‘Us and them’: influence of Quebec anglos on decline with new Coalition government

MONTREAL — Last March, Quebec Premier Francois Legault made a mocking remark in the legislature that the Liberals are still talking about.

Responding to a question from interim Liberal Leader Pierre Arcand, a grinning Legault replied: “I’m not sure if I should be speaking in French or in English to the Liberal party today, so that they can understand properly.”

Legault was insinuating the Liberals — who had held power for almost 15 years before the October 2018 election — were the party of English-speaking Montreal, while the new Coalition Avenir Quebec government had the support of the francophone majority.

The premier’s comments might have been directed at the Official Opposition, but they reflected a new government tone and approach towards anglophones — particularly to the lobby groups and other institutions, such as school boards, that claim to speak for them.

Legault’s Coalition has its support base outside Montreal, and it isn’t afraid of making policy decisions it knows are going to be massively unpopular with English speakers.

Liberal member Greg Kelley, who represents a riding in Montreal’s English-speaking West Island, said in a recent interview that Legault’s government uses the rhetoric of us versus them.

“It’s frustrating, because it’s not the tone you want to hear from the premier,” Kelley said of Legault’s March comments.

“There is a lot of this: ‘We have the support of the francophones, and you people are just the others.’ You see it in what they say sometimes in the (legislature).”

Just north of Montreal is Laval, home to the riding of Christopher Skeete, a member of Legault’s Coalition and his point-man for relations with Quebec anglophones.

Born to a Quebecois mother and a Trinidadian father, Skeete — a Laval native — is as comfortable in French as he is in English. And he defends his boss.

“When you look at Liberal support, you would be hard-pressed not to recognize that the Liberal party has been relegated to the island of Montreal,” Skeete said. All but four of the 31 seats the Liberals won in the October election were in or around Montreal.

“They are in the last bastions of support,” he continued. ”I think it’s fair game to highlight that in a partisan boxing match. Does it mean we have anything against English-speaking Quebecers? No.”

But recent cabinet decisions are creating a sense of anxiety among anglophones, who worry the worst is yet to come, said Geoffrey Chambers, president of the Quebec Community Groups Network.

QCGN, an anglo-rights advocacy organization, had successfully lobbied the Liberal government in 2017 to create an office dedicated to the concerns of the province’s main linguistic minority, called the secretariat for relations with English-speaking Quebecers.

The secretariat’s public face is now Skeete — and he isn’t playing the role QCGN and the Liberals want him to play.

“The initial indications from the (Coalition) were that they were going to be quite open,” Chambers said in a recent interview. But over time, Chambers realized the conversations his group was having with Skeete and others in the Coalition “were having absolutely no impact over policy.”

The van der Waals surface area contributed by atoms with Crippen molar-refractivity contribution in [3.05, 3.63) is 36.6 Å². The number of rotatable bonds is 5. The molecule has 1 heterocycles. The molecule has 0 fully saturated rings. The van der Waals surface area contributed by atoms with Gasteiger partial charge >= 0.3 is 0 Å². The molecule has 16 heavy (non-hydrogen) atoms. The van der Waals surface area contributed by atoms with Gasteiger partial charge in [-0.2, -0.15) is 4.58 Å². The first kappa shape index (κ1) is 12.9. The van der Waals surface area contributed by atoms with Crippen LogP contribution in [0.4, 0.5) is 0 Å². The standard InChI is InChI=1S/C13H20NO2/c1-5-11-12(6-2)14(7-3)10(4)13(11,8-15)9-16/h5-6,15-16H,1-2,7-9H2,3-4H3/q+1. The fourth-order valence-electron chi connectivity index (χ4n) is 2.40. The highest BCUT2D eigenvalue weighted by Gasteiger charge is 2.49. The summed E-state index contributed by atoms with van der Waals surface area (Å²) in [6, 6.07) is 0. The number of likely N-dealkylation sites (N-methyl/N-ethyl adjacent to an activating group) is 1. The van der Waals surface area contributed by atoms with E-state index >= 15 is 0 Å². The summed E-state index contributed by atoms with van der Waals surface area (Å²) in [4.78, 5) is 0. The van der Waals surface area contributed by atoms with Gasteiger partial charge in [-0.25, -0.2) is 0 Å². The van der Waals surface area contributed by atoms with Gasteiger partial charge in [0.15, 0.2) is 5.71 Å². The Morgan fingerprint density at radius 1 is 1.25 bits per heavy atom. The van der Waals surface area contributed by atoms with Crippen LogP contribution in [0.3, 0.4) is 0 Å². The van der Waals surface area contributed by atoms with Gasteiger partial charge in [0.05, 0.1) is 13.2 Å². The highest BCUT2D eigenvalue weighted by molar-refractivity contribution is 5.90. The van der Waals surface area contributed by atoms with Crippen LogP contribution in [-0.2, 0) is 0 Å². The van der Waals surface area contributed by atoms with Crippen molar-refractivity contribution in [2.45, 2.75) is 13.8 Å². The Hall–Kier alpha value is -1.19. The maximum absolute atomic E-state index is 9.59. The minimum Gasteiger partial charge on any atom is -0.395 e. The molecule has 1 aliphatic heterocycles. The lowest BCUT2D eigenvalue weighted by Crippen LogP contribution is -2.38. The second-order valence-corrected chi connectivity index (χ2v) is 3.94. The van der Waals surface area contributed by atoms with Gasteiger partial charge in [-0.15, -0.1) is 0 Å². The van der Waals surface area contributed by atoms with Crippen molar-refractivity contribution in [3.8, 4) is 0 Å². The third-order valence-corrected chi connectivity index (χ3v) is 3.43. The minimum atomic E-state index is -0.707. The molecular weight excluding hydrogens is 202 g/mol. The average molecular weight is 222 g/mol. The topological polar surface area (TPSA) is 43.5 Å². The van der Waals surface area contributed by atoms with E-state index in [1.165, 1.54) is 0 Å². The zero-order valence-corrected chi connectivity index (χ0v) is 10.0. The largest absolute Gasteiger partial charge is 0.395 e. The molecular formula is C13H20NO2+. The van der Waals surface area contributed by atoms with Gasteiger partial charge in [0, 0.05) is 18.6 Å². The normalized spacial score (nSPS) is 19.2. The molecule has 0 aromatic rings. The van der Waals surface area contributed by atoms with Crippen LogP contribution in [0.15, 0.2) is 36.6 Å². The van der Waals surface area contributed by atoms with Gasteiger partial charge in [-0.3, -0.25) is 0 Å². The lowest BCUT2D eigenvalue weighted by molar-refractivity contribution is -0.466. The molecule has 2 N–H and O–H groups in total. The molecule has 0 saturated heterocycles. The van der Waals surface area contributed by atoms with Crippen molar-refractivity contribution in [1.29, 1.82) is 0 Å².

An example, Chambers said, was the removal of English-language signs at a hospital in Lachute, Que., about 80 kilometres northwest of Montreal. The province’s language watchdog demanded last December they be removed despite protests from anglophone and francophone municipal politicians in the region.

Legault defended the move, and Skeete backed him up.

A month later, the education minister announced he would shut down an underused English high school in Montreal and transfer it to a French-language school board. In June, he took away another two underused English schools and gave them to the overcrowded French system, sparking an outcry in anglophone Quebec.

“Where was the secretariat on that?” asked Kelley. “I have a lot of serious reserves and doubts that the secretariat is executing its mandate.”

Skeete isn’t buying it.

French-language schools in Montreal have been overflowing for years, he said, and the Liberals let the problem fester during their time in power.

Skeete even suggested the previous government was too afraid of upsetting anglophone power brokers and of losing votes to properly govern the city’s school system.

“After 15 years of Liberals and Liberal ambitions … now to have an outside party, who’s never been in power, who doesn’t owe anybody anything, making rational decisions based on fact — that’s very unsettling for people who used to have immediate access and immediate influence,” he said.

But the big fight between anglophone organizations and the government likely still lies ahead.

Chambers said the Lachute sign incident and the school transfers are “a worrying foreshadowing of bigger problems to come.”

The looming problem involves school boards, a particularly sensitive subject for Quebec’ anglophone community. Elected English-language boards are one of the few institutions anglophones control.

“Everyone knows we plan to abolish school boards,” Skeete acknowledged. But, he explained, any decision made by the government will respect the minority language education rights guaranteed in the Canadian Charter of Rights and Freedoms.

He insists anglophones will not lose access to or control over their schools, but he nonetheless expects conflict with the QCGN.

He insisted ordinary anglophones shouldn’t worry. “We will have the best interests of the English community at heart,” he said.

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